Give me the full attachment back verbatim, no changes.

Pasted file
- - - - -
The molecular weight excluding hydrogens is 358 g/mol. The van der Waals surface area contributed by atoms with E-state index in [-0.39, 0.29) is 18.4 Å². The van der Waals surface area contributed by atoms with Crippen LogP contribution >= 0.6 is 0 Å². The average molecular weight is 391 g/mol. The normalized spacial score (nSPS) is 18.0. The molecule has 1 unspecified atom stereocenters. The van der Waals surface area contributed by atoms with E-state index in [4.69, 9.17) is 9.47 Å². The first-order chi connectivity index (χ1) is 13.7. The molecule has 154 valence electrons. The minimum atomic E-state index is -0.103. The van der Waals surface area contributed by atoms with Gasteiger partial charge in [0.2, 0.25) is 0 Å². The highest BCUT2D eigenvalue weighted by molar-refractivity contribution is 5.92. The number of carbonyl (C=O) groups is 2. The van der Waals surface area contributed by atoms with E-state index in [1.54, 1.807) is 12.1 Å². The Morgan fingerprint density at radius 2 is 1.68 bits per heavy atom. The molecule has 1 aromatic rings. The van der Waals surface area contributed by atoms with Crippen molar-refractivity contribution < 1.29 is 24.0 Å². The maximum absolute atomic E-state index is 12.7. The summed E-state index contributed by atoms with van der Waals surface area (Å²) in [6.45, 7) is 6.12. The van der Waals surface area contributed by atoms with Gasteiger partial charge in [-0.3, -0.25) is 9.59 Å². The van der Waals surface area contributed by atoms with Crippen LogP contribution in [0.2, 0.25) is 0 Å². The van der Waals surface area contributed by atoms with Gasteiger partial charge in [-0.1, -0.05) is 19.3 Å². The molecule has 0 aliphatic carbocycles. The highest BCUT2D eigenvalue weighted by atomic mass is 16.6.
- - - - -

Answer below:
The molecular weight excluding hydrogens is 358 g/mol. The van der Waals surface area contributed by atoms with E-state index in [-0.39, 0.29) is 18.4 Å². The van der Waals surface area contributed by atoms with Crippen LogP contribution >= 0.6 is 0 Å². The average molecular weight is 391 g/mol. The normalized spacial score (nSPS) is 18.0. The molecule has 1 unspecified atom stereocenters. The van der Waals surface area contributed by atoms with E-state index in [4.69, 9.17) is 9.47 Å². The first-order chi connectivity index (χ1) is 13.7. The molecule has 154 valence electrons. The minimum atomic E-state index is -0.103. The van der Waals surface area contributed by atoms with Gasteiger partial charge in [0.2, 0.25) is 0 Å². The highest BCUT2D eigenvalue weighted by molar-refractivity contribution is 5.92. The number of carbonyl (C=O) groups is 2. The van der Waals surface area contributed by atoms with E-state index in [1.54, 1.807) is 12.1 Å². The Morgan fingerprint density at radius 2 is 1.68 bits per heavy atom. The molecule has 1 aromatic rings. The van der Waals surface area contributed by atoms with Crippen molar-refractivity contribution < 1.29 is 24.0 Å². The maximum absolute atomic E-state index is 12.7. The summed E-state index contributed by atoms with van der Waals surface area (Å²) in [6.45, 7) is 6.12. The van der Waals surface area contributed by atoms with Gasteiger partial charge in [-0.3, -0.25) is 9.59 Å². The van der Waals surface area contributed by atoms with Crippen LogP contribution in [0.2, 0.25) is 0 Å². The van der Waals surface area contributed by atoms with Gasteiger partial charge in [-0.1, -0.05) is 19.3 Å². The molecule has 0 aliphatic carbocycles. The highest BCUT2D eigenvalue weighted by atomic mass is 16.6.